Does every zipped pocket have to be secure? No. Most backpacks have easy access pockets for loose change, tickets, snacking - inexpensive things that you want to get to conveniently - these pockets don't have to be lockable.

Beyond losing the items in your bag is the loss of the bag itself. You can get security tags that leverage mobile phone and internet technology to allow you to trace the location of your bags.

Third Criteria: Storage

When estimating the amount of stuff you're going to be carrying be sure to err on the side of overestimation. It's more acceptable to have extra space in your backpack than not being able to pack your items. One of the great utility functions of backpacks is they allow you to keep both hands free. Running out of bag space entails carrying some items by hand, defeating one of the reasons you're backpacking in the first place.

That said, look for 29 to 50 liters of combined compartment space. This should be more than enough for a week's backpacking adventure - there are laundry facilities abroad, don't worry.

Another thing you should consider are backpacks with two main pockets. With this kind of arrangement you can have soiled clothes on one compartment and fresh clothes in another - an instant mobile hamper!

"Look for 29 to 50 liters of combined compartment space"

Pockets are one of the enjoyable parts of backpack hunting because different pocket configurations really change the utility of the backpack. If your a gearhead there's a backpack pocket configuration that's made for you. If you're the adventure travel type, you can get a backpack with specialized pockets for your kind of trips. Take your time, choosing a right pocket layout will make the bag feel that it has been made just for you.

Fourth Criteria: Comfort


Before we go into a discussion of the straps and handles that spell out backpack comfort, it should be worthwhile to point out that the point were the shoulder strap meets the backpack is a common weakpoint. These stress points pretty much carry the weight of the bag when you have it strapped to your back. It pays to make sure that the stitching and/or rivets in these areas are particularly strong.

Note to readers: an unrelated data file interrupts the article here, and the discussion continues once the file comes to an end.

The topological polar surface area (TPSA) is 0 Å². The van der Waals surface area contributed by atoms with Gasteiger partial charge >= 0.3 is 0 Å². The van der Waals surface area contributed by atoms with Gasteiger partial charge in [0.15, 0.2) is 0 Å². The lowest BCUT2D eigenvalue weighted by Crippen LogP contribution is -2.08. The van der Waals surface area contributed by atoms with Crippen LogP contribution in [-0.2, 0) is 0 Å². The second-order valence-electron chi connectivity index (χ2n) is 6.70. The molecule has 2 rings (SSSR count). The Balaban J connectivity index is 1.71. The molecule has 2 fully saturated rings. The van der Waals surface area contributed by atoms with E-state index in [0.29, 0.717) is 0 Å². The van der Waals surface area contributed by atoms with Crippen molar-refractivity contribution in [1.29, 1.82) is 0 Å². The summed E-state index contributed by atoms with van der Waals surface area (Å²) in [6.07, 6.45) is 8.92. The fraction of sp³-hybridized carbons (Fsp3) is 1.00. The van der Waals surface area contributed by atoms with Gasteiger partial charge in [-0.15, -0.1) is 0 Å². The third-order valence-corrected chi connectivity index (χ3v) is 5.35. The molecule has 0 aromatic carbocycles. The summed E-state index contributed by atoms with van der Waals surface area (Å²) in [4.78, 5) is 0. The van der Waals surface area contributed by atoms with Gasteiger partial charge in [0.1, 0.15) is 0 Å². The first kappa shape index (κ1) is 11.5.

Here are the things that will give you the most comfortable backpack experience.

  • The backpack should cleave closely to the back.
  • The shoulder straps and back panel should have some form of ventilation.
  • The contents of the backpack should shift very little or not at all.
  • A sternum or chest strap
  • A waist or hip strap

If your trips won't be too much of a walkathon you can dispense with the sternum and waist straps.

Many manufacturers ventilate the shoulder strap with a porous mesh. Look at these very closely, some straps go overboard and weaken the shoulder straps with too much mesh material.

Regarding having a bag that cleaves tightly to your back, look for S-shaped shoulder straps. These straps are designed to conform closely to the back

"The backpack should cleave closely to the back"

Sternum and waist straps are weight distribution tools for long hikes distributing the weight between shoulders, back, and hips.

The back panel of the pack will be pressing on your back constantly. It will get hot and it will get uncomfortable. Look for a back panel with some form of back panel ventilation. It could be an elaborate system or something as simple as a contoured panel

Another thing to look for is external compression straps. This will allow you to clamp down on your contents and prevent them from shifting. During long walks, constantly shifting bag contents will steadily wear you out.

Fifth Criteria: Looks

They are backpack styles for the office, backpacks for the outdoors, and more, the range of colors and styles are amazing. So it's you're style, your choice.

And that pretty much rounds out our little guide. To summarize:

You want a travel backpack to be made of at least 600D treated material, self-repairing bag zippers, more than 30 liters of storage space, pockets for your specific needs, ventilated back panel, S-shaped shoulder straps, and external compression straps.